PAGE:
Titan bolsters Australia’s research arsenal
Australian researchers once had to queue in Europe and North America to get their hands on a Titan Krios. Now, this giant of a machine is in our own backyard – and our best research talent only has to pop over to Clayton to take their turn.
The $7m FEI Titan Krios cryo-electron microscope is the latest toy at the Monash Ramaciotti Centre for Cryo-Electron Microscopy .
Standing at almost four metres tall, weighing about a tonne and boasting a 300keV electron gun, the Krios is the first in Australia and the most advanced of its kind. It fills a huge research gap, because it can ‘see’ things that X-ray crystallography and the Australian Synchrotron cannot.
Already, researchers are lining up to use the Krios – with current projects looking at a range of human diseases, ranging from cancer to malaria and diabetes to rheumatism.
Researchers hope the Krios will help them understand more about how our immune systems function, and to discover better treatments for these diseases.
An expert team based at the centre supports and collaborates with researchers who need to use electron microscopes in their work.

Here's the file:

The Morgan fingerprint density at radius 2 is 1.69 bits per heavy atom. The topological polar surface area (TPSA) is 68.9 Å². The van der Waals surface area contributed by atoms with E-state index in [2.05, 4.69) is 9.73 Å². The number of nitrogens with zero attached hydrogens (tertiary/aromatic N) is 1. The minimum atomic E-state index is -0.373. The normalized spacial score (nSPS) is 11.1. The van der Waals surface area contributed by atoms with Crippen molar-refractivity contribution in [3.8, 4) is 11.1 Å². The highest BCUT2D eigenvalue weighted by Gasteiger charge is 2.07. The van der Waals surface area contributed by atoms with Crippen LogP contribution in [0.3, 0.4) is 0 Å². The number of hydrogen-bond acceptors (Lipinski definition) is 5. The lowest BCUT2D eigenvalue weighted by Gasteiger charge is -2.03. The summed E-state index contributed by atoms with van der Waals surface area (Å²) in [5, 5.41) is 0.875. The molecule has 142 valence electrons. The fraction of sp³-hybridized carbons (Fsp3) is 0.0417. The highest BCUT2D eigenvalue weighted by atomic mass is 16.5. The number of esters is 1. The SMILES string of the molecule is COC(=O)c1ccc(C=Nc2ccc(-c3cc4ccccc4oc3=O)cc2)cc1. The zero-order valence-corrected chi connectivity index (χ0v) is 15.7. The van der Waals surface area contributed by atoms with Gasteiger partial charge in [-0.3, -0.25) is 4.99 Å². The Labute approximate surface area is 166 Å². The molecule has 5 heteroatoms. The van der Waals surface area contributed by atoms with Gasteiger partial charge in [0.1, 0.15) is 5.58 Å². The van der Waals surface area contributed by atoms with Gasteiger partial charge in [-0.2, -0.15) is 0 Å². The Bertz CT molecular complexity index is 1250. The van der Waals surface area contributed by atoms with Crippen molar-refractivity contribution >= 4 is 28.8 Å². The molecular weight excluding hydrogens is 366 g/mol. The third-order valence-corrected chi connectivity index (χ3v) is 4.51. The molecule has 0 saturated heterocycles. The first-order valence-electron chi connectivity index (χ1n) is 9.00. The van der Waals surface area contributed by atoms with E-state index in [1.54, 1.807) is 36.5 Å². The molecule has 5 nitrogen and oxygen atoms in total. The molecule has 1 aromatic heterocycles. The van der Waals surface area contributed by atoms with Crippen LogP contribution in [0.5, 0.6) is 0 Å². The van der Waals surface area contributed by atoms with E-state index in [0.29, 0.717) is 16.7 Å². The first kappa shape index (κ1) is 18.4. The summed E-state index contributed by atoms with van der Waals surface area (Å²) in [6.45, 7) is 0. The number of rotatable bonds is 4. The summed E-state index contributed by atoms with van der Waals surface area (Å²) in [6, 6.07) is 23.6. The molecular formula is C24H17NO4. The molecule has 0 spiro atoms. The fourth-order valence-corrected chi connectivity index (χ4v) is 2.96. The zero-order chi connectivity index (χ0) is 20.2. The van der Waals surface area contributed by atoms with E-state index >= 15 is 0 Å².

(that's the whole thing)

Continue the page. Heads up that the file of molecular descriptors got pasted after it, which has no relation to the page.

‘The key to understanding and treating these diseases lies in understanding how proteins and cells interact at the molecular level,’ says Professor James Whisstock, Director of the ARC Centre of Excellence in Advanced Molecular Imaging. And this is exactly what the Krios does.
Starting off with snap-frozen molecules, the microscope fires a stream of high-energy electrons right through the sample to form a 2D image. Repeating this process on hundreds of samples allows researchers to build a 3D picture of molecules.
The Krios resolves structures as small as a 10 millionth part of a millimetre, and you can see right inside a cell’s inner space to reveal the molecular structures at the heart of immune response.
Some of the research already booked in for Krios includes looking at the role of the immune system in disease; how events at the cellular level drive the development of cancer; and how molecular transport systems move proteins and other cargo across cell membranes. In this age of ‘superbugs’, researchers are also trying to find out how bacteria become resistant to antibiotics.
The Krios is the latest addition to MTRP’s integrated network of 22 research facilities – from supercomputers to 3D visualisation facilities. All of these are centrally managed, providing seamless access to equipment, and welcome both Australian and international researchers.